The travel hack you need to know
THEY have spent more than a decade on the road, hunting for adventure in off-the-beaten-path destinations.
Along the way, they're paid by tourism boards and brands to take images in exotic locations. So it's little wonder that Australian travellers Alesha Bradford and Jarryd Salem, the duo behind the popular travel blog Nomadasaurus, have a few tricks up their sleeve when it comes to getting the perfect snap.
Here, the professional travel bloggers, Instagrammers and photographers, reveal all.
1. HOW TO TAKE PHOTOS OF BUSY PLACES
It's the ultimate hack. Just imagine this scenario: You're in one of the most beautiful places you have ever seen, somewhere you've been wanting to visit your entire life, and all you want is to capture that perfect photo to remember your time there.
The problem is the place is crawling with dozens of other people, and they are all wanting the same thing.
Trying to get a picture of a busy place without any other people in it can be difficult, or downright impossible. Even if you're the most patient person in the world, you could be waiting hours to take a picture that gives the illusion you have the place all to yourself.
We had often seen pictures of incredibly popular tourist places with no people, and wondered how the photographer managed to get the spot all to themselves. Our research came across a few different methods, and suddenly it started to make sense.
They weren't there on their own, but rather were using a couple of amazing photography tricks to remove the people.
The first way can be quite complicated if you're not familiar with how to use photo-editing tools. It involves taking a bunch of photos from the same spot (maybe 20 or more pictures about 30 seconds apart), "stacking" them in Photoshop, aligning the layers, making a smart object and applying a stack mode median.
Masking and statistics also works. There's a lot of steps, and if you're already confused, then the next method is the one for you.
Another way, that requires way less steps and technical knowledge, is to take a long exposure shot. A long exposure is when the shutter on your camera remains open for an extended period of time. This can be anywhere from a few seconds up to an hour, or more.
Slow shutter speeds are what gives you "motion blur" in photos, such as when somebody is running too fast for the camera to take a clean shot. When the shutter is really slow, like in long exposures, it can also have the cool effect of making people disappear.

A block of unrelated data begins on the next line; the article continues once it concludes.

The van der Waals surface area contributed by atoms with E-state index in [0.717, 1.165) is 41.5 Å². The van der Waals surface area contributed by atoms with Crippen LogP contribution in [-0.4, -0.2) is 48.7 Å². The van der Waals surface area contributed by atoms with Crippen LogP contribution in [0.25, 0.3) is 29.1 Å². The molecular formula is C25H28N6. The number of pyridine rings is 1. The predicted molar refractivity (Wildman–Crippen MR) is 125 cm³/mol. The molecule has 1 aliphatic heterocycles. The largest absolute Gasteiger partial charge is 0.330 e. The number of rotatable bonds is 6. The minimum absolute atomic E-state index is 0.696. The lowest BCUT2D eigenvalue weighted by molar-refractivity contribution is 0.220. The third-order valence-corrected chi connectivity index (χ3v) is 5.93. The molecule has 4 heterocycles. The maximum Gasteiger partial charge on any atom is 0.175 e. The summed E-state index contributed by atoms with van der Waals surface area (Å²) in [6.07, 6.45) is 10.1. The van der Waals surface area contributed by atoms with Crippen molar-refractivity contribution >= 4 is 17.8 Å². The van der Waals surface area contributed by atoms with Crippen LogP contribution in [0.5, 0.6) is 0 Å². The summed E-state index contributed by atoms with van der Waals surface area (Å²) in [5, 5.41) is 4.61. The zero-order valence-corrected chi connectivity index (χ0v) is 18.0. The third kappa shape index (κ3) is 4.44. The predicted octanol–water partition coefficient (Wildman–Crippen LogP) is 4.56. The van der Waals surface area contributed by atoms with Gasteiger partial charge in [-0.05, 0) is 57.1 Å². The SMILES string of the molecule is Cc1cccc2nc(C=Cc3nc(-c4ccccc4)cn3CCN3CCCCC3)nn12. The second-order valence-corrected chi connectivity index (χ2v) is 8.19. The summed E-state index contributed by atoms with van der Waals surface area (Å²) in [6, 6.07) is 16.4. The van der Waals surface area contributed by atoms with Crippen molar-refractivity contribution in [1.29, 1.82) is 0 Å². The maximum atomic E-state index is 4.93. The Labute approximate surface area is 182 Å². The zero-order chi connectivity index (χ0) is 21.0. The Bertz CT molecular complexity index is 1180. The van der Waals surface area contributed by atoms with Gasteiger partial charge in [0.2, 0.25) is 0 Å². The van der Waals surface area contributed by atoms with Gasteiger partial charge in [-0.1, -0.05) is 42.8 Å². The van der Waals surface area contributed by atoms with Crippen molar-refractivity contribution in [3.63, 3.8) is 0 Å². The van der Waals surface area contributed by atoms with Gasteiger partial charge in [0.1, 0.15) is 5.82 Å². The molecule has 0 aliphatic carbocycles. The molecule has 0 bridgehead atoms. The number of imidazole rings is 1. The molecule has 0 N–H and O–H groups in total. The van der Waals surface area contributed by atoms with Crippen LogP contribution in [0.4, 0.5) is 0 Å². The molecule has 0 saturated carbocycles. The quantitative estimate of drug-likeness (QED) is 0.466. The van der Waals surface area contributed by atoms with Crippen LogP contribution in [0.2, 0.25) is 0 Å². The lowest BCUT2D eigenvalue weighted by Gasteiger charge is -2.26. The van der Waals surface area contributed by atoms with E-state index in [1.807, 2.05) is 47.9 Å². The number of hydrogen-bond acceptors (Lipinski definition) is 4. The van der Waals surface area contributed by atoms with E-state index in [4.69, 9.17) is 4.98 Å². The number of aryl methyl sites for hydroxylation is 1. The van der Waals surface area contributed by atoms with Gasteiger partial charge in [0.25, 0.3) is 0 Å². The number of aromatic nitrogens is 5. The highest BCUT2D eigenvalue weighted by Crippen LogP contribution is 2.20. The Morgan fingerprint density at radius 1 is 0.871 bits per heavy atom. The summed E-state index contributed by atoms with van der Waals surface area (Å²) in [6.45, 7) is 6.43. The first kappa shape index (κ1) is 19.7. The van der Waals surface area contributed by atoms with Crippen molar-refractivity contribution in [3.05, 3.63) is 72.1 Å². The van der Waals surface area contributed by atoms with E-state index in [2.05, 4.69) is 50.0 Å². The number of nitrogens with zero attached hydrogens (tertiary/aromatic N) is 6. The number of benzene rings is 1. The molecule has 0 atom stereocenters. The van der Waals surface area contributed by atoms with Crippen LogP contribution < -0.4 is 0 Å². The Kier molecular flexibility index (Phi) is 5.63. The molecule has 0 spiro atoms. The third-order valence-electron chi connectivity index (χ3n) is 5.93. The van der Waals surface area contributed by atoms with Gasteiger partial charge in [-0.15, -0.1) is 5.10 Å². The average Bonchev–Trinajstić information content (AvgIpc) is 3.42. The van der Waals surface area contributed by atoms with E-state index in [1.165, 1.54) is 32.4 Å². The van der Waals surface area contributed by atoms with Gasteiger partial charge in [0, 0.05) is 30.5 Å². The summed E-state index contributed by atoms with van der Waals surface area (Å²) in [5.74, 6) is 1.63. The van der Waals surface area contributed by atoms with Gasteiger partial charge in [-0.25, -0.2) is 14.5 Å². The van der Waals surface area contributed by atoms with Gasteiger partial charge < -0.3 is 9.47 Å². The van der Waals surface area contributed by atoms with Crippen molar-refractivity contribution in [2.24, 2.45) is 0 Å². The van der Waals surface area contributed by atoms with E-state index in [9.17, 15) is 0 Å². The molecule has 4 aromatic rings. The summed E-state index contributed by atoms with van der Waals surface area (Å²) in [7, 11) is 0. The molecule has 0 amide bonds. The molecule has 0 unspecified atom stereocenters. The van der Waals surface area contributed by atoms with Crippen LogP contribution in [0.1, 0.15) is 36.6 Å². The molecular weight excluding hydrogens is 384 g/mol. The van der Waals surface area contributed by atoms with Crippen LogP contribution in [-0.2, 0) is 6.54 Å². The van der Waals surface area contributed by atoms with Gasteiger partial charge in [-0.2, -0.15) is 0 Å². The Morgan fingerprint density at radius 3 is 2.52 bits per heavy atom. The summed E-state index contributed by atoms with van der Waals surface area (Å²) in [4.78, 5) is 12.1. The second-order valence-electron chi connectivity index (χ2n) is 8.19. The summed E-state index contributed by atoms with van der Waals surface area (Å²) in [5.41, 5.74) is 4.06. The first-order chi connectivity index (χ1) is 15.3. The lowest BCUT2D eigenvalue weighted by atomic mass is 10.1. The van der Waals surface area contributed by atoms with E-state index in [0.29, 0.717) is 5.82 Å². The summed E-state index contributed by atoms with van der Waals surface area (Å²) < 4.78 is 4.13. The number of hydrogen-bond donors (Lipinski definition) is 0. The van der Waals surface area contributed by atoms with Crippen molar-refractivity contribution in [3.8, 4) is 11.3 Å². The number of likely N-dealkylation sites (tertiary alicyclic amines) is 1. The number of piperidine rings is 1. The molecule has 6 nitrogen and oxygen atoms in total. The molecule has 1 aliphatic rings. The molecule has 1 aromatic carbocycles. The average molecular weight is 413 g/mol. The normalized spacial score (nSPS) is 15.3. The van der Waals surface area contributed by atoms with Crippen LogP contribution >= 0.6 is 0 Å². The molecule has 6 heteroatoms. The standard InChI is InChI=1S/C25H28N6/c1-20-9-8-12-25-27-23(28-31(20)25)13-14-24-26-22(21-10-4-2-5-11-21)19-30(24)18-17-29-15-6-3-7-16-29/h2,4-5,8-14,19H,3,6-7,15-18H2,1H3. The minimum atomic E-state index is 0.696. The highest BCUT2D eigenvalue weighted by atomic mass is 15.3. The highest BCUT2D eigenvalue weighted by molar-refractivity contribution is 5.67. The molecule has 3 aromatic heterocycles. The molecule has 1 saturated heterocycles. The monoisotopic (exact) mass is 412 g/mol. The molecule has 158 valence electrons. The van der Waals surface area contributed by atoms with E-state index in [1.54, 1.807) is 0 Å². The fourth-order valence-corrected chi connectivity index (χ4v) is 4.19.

We first noticed this during our own experiments of shots with slow shutter speeds as we developed our photography skills. If we took a long exposure of a scene with moving elements, such as a tree in the wind or someone swimming in a pool, the elements would
blur, sometimes to the point of vanishing completely.
When we started playing around with much longer exposures in busy places, 30 seconds or more, we managed to capture a few shots like we had seen the pros get: A popular place, without the masses of people, and we were hooked.
Let us give you an example of how this photography trick can work. The Church of the Good Shepherd in Lake Tekapo, New Zealand, is one of the most photographed spots in the entire South Island.
When we arrived, there were dozens of people walking around looking at the church, and we knew we wanted to get a photo with nobody by it. Unfortunately, there were so many people, we would have had to wait until nightfall to get one.
Instead we opted to do a long exposure shot. Because there was still a lot of natural light on the scene, and we didn't want to overexpose the picture, we used a Neutral Density filter to balance out the slow shutter speed.
We set up our camera on a tripod, put on a Neutral Density filter, changed the shutter speed to "bulb", used a remote to lock the shutter, and waited until the people that were in the picture were moving around instead of standing still.
At this point we opened the shutter and left it until everybody in the scene had moved around enough to literally blur themselves out.
And that's how you can take photos of busy places without any people in it!
It's not a trick that we use all the time, because you need to have quite a bit of gear with you, a spot that you can set up that's out of the way, and of course time to execute the shot, but if we're going somewhere we know we want to shoot without any people this is one of our tricks to doing it.
2. USING YOUR ZOOM TO MAKE THE BACKGROUND BIGGER